which focuses primarily on the tumor.
Radiation therapy for tumors of the brain or central nervous system
involves the delivery of high-energy radiation through several
Image Guided Radiation Therapy (IGRT). Through real time image-guided radiation therapy, this advanced system allows radiation oncologists to "see before they treat," offering unparalleled tumor targeting and normal tissue sparing.
Intensity Modulated Radiation Therapy
(IMRT). This is a highly
advanced form of radiation, which shapes radiation beams to closely
approximate the shape of the tumor, allowing us to treat the cancer while
minimizing dose to surrounding normal tissues.
whose advanced capabilities allows precise targeting of high doses
of radiation at the tumor during one treatment session.
At Monmouth Medical Center’s Institute for Advanced Radiation
Oncology, the Neuroscience Institute is led by a team of highly
experienced and skilled neurosurgeons and radiation oncologists
that offers a coordinated approach to radiosurgery for the treatment
of benign or metastatic brain tumors.
Radiosurgery is not surgery, but is a special, focal form of radiation.
It does not remove the tumor or lesion, but it distorts the DNA
of the tumor cells. The cells then lose their ability to reproduce
and retain fluids.
This treatment allows precisely focused, high-dose radiation beams
to be delivered to a small brain tumor (usually 1½ inches
or less in diameter) in a single treatment session.
Because radiosurgery is radiation and not surgery, the tumor can
be located in an area of the brain or spinal cord that might be
Using special computer planning, this treatment minimizes the amount
of radiation received by normal brain tissue.
If the treatment is delivered in one session, it is called stereotactic
radiosurgery. If it is provided in multiple sessions, it is called
- As a local “boost” following conventional radiation
- For recurrent tumors when the patient has already received
the maximum safe dose of conventional radiation therapy.
- As a substitute for surgery for benign tumors (such as a pituitary,
pineal region or acoustic tumor).
- For metastatic brain tumors.
Stereotactic radiosurgery is limited to the head and neck region
as these areas can be immobilized with skeletal fixation devices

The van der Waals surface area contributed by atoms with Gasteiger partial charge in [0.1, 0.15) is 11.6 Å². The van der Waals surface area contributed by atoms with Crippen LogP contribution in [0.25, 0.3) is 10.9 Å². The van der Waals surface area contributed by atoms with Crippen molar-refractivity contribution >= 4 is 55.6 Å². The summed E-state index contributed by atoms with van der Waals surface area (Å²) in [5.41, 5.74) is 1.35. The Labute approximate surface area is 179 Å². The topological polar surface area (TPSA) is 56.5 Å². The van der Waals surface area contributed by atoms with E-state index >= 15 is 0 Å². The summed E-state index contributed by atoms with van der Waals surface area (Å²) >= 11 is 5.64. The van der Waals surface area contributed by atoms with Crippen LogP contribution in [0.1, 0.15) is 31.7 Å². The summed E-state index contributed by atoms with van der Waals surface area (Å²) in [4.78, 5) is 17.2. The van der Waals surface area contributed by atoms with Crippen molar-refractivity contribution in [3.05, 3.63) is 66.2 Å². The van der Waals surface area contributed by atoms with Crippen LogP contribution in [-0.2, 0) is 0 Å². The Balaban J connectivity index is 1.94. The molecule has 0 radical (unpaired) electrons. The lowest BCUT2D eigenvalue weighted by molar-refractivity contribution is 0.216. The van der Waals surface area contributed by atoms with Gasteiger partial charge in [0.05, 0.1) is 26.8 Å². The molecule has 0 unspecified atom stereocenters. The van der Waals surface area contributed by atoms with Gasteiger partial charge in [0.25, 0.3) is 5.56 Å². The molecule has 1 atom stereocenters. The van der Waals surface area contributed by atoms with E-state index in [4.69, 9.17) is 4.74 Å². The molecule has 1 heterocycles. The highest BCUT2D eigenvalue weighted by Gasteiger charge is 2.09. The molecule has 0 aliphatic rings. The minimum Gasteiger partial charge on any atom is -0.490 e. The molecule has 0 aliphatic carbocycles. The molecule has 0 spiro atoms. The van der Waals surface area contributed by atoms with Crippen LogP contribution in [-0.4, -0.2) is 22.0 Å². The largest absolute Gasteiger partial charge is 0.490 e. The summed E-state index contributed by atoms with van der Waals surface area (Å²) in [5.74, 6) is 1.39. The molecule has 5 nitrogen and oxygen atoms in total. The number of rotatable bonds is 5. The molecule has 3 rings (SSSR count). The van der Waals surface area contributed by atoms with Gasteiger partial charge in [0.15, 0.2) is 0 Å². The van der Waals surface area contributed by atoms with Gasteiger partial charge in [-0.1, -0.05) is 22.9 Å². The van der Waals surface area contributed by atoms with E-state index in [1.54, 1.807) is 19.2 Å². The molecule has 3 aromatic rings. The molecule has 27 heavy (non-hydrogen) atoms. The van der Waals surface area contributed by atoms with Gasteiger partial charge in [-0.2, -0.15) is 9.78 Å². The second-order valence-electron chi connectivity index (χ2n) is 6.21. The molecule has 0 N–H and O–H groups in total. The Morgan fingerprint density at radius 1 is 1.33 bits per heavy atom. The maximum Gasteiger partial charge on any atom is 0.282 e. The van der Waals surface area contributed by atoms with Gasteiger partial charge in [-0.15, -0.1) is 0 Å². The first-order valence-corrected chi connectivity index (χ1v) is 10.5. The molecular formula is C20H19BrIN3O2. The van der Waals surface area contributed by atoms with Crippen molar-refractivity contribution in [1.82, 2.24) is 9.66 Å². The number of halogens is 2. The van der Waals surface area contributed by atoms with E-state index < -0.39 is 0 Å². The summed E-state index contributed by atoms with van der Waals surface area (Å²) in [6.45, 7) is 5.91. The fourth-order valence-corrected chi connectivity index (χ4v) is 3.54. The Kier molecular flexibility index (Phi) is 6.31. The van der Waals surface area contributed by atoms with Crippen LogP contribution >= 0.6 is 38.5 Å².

that completely restrict the head’s movement, permitting
the most precise and accurate treatment.
A patient is fitted with a head frame, which also is used during
the treatment planning process when CT and/or MRI scans are done
to obtain information necessary for treatment. Once the planning
is completed, treatment can begin.
Utilizing a linear accelerator-based system, treatment involves
the delivery of a single, high-energy beam that is computer-shaped
to the tumor. The patient is positioned on a sliding bed around
which the linear accelerator circles. The linear accelerator directs
arcs of radioactive photon beams at the tumor. The pattern of the
arc is computer-matched to the tumor’s shape. This reduces
the dose delivered to surrounding normal tissue.
Since stereotactic radiosurgery doesn’t actually remove the
tumor or lesion, shrinking of closing off of the structure occurs
over a period of time, depending on the type of tumor or stage
Radiation kills normal cells as well as tumor cells. Since brain
tissue cannot replace itself, the effects of radiation are cumulative.
Only so many normal cells can be killed before severe results occur.
For this reason, re-treatment with conventional fractionated radiation
is not often recommended.
However, re-irradiation is possible in selected circumstances with
radiosurgery. It depends on the tumor’s location and its
relation to critical brain tissue, when the previous radiation
was given, the amount of radiation originally given, the type of
tumor and the age of the patient.
Metastatic brain tumors may be re-irradiated because the initial
treatment usually involves less than the maximally prescribed dose.
Detailed information on disease-specific treatment is available
under the Patient Information and
Monmouth Medical Center will soon become equipped with Gamma Knife
technology, which has a longstanding record of success in treating
smaller tumors and lesions of the brain.
The Gamma Knife is not a knife at all, but a stereotactic radiosurgical
device that uses multiple beams of radiation that converge in three
dimensions to focus with precision on small tumors in the brain.
As a result, it is able to “cut through” to tumors,
blood vessel malformations and other brain abnormalities located
in the deepest regions in the brain without the risks of open surgery.
The Gamma Knife has been available for 30 years with substantial
research and follow-up studies that demonstrate proven treatment
with successful outcomes.
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Monmouth Medical Center
Disease Site Specific Treatment